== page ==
As a chinchilla guardian you need to find a veterinarian before there is an emergency and ask the hospital questions as to their experience and knowledge of caring for chinchillas. You are the final judge in choosing the right veterinarian for your chinchilla's health care. See veterinarians listed below.
What qualities to look for in a chinchilla veterinarian:
- You want a doctor who has experience with exotic animals, preferably one that is exotic certified.
- They should already have experience with treating chinchillas. You really don't want your chinchilla to be the first one the doctor has seen.
- If you call the vet to make an appointment and the staff who answers the phone has to ask someone if they even see chinchillas, that is a bad sign, find another hospital to go to.
- If you go to a vet who you believe sees chinchillas, but when you get there the vet tech or vet remarks how this is the first chinchilla they have seen, find another veterinarian! Remember, if you have to leave your chin at the hospital, the vech techs are usually the ones caring for your chin.
- They should be compassionate, patient and very comfortable with handling a chinchilla.
- You want a doctor who really listens to what you are telling them about your chinchilla's symptoms and they should be open to your suggestions even if they prescribe another form of treatment.
- If a doctor suggests giving oral Penicillin to your chinchilla, find another doctor and hospital. This is deadly to chinchillas.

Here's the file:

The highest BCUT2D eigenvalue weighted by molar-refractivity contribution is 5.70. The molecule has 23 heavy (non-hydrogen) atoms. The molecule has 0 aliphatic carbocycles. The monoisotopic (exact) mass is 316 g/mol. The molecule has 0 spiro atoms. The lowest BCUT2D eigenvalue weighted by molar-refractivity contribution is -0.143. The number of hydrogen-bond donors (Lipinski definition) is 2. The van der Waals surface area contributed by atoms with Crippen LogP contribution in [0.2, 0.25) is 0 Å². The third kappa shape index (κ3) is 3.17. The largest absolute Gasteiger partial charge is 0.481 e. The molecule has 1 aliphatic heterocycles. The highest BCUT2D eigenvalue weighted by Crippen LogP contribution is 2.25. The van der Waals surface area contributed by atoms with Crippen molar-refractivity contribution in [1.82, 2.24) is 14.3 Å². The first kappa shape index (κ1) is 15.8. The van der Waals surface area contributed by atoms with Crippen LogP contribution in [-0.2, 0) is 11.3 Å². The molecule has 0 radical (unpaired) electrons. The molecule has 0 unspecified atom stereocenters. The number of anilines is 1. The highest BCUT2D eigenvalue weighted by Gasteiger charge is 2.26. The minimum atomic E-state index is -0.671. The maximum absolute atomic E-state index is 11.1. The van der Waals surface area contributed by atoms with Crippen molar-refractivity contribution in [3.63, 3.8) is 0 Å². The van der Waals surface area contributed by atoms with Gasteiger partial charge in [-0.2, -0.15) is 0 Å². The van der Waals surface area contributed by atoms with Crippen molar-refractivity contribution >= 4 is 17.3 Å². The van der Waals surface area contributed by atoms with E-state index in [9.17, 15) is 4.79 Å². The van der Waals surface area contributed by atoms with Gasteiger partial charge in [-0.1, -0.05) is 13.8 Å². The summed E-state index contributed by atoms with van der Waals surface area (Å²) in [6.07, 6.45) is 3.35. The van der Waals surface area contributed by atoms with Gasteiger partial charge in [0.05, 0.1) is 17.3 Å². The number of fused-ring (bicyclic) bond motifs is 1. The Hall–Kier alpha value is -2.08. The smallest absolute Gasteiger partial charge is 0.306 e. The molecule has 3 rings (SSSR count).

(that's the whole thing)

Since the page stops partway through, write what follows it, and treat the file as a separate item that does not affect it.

- You want a vet that is compassionate to any pain your chinchilla may be experiencing due to illness or medical procedures. Metacam is most commonly used for pain and inflammation. Don't let a vet tell you that animals have a higher threshold of pain and no relief is needed. They may hide pain better than people do, but that does not mean they don't suffer from it. Pain management has a lot to do with recovery time.
- If your chinchilla needs to be anesthetized for surgery, ask what method will be used. Isoflurane Gas (masked) is the safest method for chinchillas.
- A good chinchilla vet should be able to take x-rays of any kind at their hospital and be able to read them. Full body or teeth x-rays should not be a problem for an experienced chin vet.
- Your vet should be willing to explain what treatment is recommended, why and the duration.
- If you don't understand your vet's diagnosis or a procedure he/she may suggest, don't hesitate to ask questions. A good vet will want you to understand your chinchilla's condition.
- If medication/treatment is needed the vet should clearly explain to you what the medication is, the duration of time to give it and any supportive care your chinchilla may need.
This is a partial list which we hope to expand. If you know of a great veterinarian who has experience with chinchillas, please email us their information. It is up to you as a chinchilla guardian to find a veterinarian before there is an emergency and ask the hospital questions as to their experience and knowledge of caring for chinchillas.